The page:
The Klondike Weekly, Dawson City, Yukon Territory


Plant a Tree for a Living Legacy

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Boxing in the Klondike

Part 3 - Rounds 11-18

by Darrell Hookey



To Boxing in the Klondike - Rounds 1-5

Round 11


     Both fighters are as fresh as when they first stepped into the ring.  Woods plays a tattoo on Burley's head but partial blocks limits the effect.  Jabbing, Woods lands left after right after left on Burley's increasingly reddened face.  Burley tries for a jaw but misses.  Woods comes back with an uncharacteristic wild swing that is easily avoided by Burley as he steps back allowing the gloved fist to whistle by.

...was Millett a man of Burley's class?

     Despite the enthusiasm between Grand Forks and Dawson City to see Millett and Burley mix it up, the DAAA wanted to make sure Millett wasn't going to embarrass himself and the club again.

     Millett told Boyle he would go four rounds with anyone in the Yukon to prove his measure.  Boyle proposed George Paris, Woods' trainer, and Millett accepted.
     But then people close to Millett told him a fight with Paris would be the same as fighting a "preliminary", which is something no fighter of Millett's class would do.

     When Boyle came around with the papers to sign, Millett refused.

     How this matter was resolved was never recorded.  Paris had left town with Biddy Bishop and Billy Woods after the big fight never to return.  But there was Millett, on September 27, ready to fight.  But alas, Burley was not able.  He had an inflamed eye that needed to be lanced.

     Entering the ring with Dr. Lachappelle to back up his claim, Burley announced that he was willing to fight anyways.  However, he begged that all bets be called off.

     Millett stepped forward offering to wait three days so that an honest and fair match could be held.  Referee Frank Slavin thanked both fighters and announced that all in attendance could stay to enjoy the preliminaries and then come back for the main bout in three days.

     The well-orchestrated cancellation was accepted warmly.

     When Millett and Burley did meet, it was Burley who was victorious.  Although Millett had the better technique, he was predictable and lost his energy quicker.  Burley just waited until he repeated his left swing-duck-short right hook routine and laid him out with a powerful and measured right hook with a beautiful follow through landing Millett on his back covered in blood.

     That final punch was typical of the fighting styles of the day.  Strong men who left themselves unprotected as they wound up for a knockout blow.  But it was the intelligent fighter who would soon dominate these dinosaurs and the sport of boxing.

     With limited opportunity to fight Outside, Burley would soon be a victim...

Round 12


     Burley takes the initiative with a light left to Woods' face and blocks his retort ... twice.  Woods is three-times lucky as a good, hard left lands on the jaw.  Burley lands a left to the face, but at the same time he is caught by a hard right to the nose.  More punches to Burley's face leaves his mouth bleeding badly.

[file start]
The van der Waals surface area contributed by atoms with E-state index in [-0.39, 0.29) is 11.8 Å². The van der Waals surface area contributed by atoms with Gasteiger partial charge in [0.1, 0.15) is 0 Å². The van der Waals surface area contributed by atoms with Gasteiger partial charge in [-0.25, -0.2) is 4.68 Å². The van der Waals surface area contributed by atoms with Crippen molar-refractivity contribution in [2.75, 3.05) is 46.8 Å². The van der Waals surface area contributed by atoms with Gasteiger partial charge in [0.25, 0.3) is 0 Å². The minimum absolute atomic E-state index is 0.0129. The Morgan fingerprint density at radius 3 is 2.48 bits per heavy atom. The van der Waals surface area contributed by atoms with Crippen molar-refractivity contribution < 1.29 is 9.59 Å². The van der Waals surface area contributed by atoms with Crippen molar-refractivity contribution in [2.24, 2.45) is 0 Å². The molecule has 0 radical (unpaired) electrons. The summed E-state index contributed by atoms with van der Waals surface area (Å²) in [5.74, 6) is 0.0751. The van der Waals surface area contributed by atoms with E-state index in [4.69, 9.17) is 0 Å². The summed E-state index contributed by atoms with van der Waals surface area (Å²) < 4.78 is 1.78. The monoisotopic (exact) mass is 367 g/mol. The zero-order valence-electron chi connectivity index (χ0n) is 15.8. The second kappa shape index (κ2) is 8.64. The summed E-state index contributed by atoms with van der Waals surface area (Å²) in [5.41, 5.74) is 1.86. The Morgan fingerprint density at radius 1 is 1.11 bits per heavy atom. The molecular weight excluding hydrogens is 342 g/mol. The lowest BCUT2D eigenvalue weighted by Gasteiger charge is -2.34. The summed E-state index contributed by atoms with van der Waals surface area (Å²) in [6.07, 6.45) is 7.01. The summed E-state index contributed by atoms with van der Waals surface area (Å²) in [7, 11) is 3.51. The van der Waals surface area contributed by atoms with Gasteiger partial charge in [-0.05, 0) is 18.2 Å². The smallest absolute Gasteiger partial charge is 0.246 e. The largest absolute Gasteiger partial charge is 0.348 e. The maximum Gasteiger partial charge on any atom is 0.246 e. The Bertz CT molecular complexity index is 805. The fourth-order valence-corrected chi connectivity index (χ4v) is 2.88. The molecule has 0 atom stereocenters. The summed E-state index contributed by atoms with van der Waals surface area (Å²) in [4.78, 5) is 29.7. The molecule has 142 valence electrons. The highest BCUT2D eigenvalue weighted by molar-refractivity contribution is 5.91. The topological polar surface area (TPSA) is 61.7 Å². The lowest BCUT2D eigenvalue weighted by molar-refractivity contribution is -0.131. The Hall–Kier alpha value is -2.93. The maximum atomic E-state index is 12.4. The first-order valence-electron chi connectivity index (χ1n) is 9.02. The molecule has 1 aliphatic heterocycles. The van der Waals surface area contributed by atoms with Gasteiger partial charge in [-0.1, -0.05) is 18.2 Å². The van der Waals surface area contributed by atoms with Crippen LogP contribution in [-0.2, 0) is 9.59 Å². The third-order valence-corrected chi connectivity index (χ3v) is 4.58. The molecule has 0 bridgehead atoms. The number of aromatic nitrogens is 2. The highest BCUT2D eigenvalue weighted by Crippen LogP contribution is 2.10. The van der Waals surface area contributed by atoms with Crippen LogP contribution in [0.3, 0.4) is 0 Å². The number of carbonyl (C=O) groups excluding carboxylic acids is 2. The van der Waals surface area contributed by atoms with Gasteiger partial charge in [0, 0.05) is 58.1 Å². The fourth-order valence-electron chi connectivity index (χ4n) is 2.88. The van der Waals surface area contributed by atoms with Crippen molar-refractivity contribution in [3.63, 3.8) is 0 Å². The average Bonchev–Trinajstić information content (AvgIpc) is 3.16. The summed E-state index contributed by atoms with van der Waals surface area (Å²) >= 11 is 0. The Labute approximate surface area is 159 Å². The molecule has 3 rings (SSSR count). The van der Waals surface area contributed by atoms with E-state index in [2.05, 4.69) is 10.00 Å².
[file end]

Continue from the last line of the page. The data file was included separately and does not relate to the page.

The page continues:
...of science.

     Biddy Bishop, as an example, was always looking for improved methods in fighting.  He schooled Woods in the proper stance, the innovative punch, the appropriate combinations.

     During this fight with Burley, Bishop introduced his new invention to the world:  The spray bottle.  In an interview before the fight he claimed all fighters would soon be sprayed with a fine mist of cold water as they returned to their corners ...  and he was right.

     A year after this fight, in 1905, Burley met his match in Jack "Twin" Sullivan in the third yearly premiere fight.  Sullivan was thinner, shorter and didn't have the reach Burley had, but he beat him with all the latest tricks.

     Sullivan's elbows would be pulled in to protect his body and then the forearms would shoot out to strike a blow with all his weight behind it.  He would land punches on a rush, plant his feet, stand straight and let off a volley of jabs to the ribs from close quarters.  Just when Burley had figured out his style, Sullivan would become a different fighter completely.

     The Yukon World newspaper lamented the passing of an era when Dawson City boxers had a chance of being contenders.  By far these Yukoners had more stamina, more strength and more pluck than the big-city boxers who came up to try them on.

    But Joe Boyle and the DAAA, ever attuned to what the fight crowd wants, scored a coup by hosting...

Round 13 to 16


     Burley settled into a patient defence to survive all 20 rounds.  Woods kept hitting him in the face and Burley kept taking the punishment.  Between rounds, Burley no longer spoke to his seconds in his corner.  Still standing at the sound of the twentieth bell would be the only victory he could hope for.

...the Middleweight Championship of the World.

     The Dawson Amateur Athletic Association needed one more high-profile fight to earn enough money to keep the club running for another winter.  Why not bring the middleweight champion of the world to Dawson City?

     "Philadelphia" Jack O'Brien agreed to meet Jack "Twin" Sullivan and Dawson City nearly burst with the anticipation.  Nick Burley, however, would have been crushed to learn that he came within one win of being the one to step into the ring with the world champ to fight for his title.

     Three weeks before the fight, fans met O'Brien at the docks and found him to be extremely quiet and withdrawn and full of praise for his opponent.  He had met Sullivan twice before and won one on close points and the other was a draw.